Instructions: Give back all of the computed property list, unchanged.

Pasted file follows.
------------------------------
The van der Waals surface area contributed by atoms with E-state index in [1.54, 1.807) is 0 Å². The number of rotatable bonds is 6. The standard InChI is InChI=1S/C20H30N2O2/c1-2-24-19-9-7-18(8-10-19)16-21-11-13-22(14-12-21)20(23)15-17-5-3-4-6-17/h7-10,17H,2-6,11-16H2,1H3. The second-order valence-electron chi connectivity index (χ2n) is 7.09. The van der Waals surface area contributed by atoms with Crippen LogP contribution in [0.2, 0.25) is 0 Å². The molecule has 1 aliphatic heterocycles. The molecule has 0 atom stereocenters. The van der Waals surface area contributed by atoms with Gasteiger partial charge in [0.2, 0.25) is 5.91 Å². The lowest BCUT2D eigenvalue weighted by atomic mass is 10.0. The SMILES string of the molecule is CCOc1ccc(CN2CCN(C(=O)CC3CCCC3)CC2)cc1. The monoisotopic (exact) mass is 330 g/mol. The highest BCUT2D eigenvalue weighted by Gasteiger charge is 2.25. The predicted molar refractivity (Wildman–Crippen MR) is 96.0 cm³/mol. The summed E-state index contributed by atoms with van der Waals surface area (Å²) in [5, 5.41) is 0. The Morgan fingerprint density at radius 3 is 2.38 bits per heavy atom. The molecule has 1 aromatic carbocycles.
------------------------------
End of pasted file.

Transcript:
The van der Waals surface area contributed by atoms with E-state index in [1.54, 1.807) is 0 Å². The number of rotatable bonds is 6. The standard InChI is InChI=1S/C20H30N2O2/c1-2-24-19-9-7-18(8-10-19)16-21-11-13-22(14-12-21)20(23)15-17-5-3-4-6-17/h7-10,17H,2-6,11-16H2,1H3. The second-order valence-electron chi connectivity index (χ2n) is 7.09. The van der Waals surface area contributed by atoms with Crippen LogP contribution in [0.2, 0.25) is 0 Å². The molecule has 1 aliphatic heterocycles. The molecule has 0 atom stereocenters. The van der Waals surface area contributed by atoms with Gasteiger partial charge in [0.2, 0.25) is 5.91 Å². The lowest BCUT2D eigenvalue weighted by atomic mass is 10.0. The SMILES string of the molecule is CCOc1ccc(CN2CCN(C(=O)CC3CCCC3)CC2)cc1. The monoisotopic (exact) mass is 330 g/mol. The highest BCUT2D eigenvalue weighted by Gasteiger charge is 2.25. The predicted molar refractivity (Wildman–Crippen MR) is 96.0 cm³/mol. The summed E-state index contributed by atoms with van der Waals surface area (Å²) in [5, 5.41) is 0. The Morgan fingerprint density at radius 3 is 2.38 bits per heavy atom. The molecule has 1 aromatic carbocycles.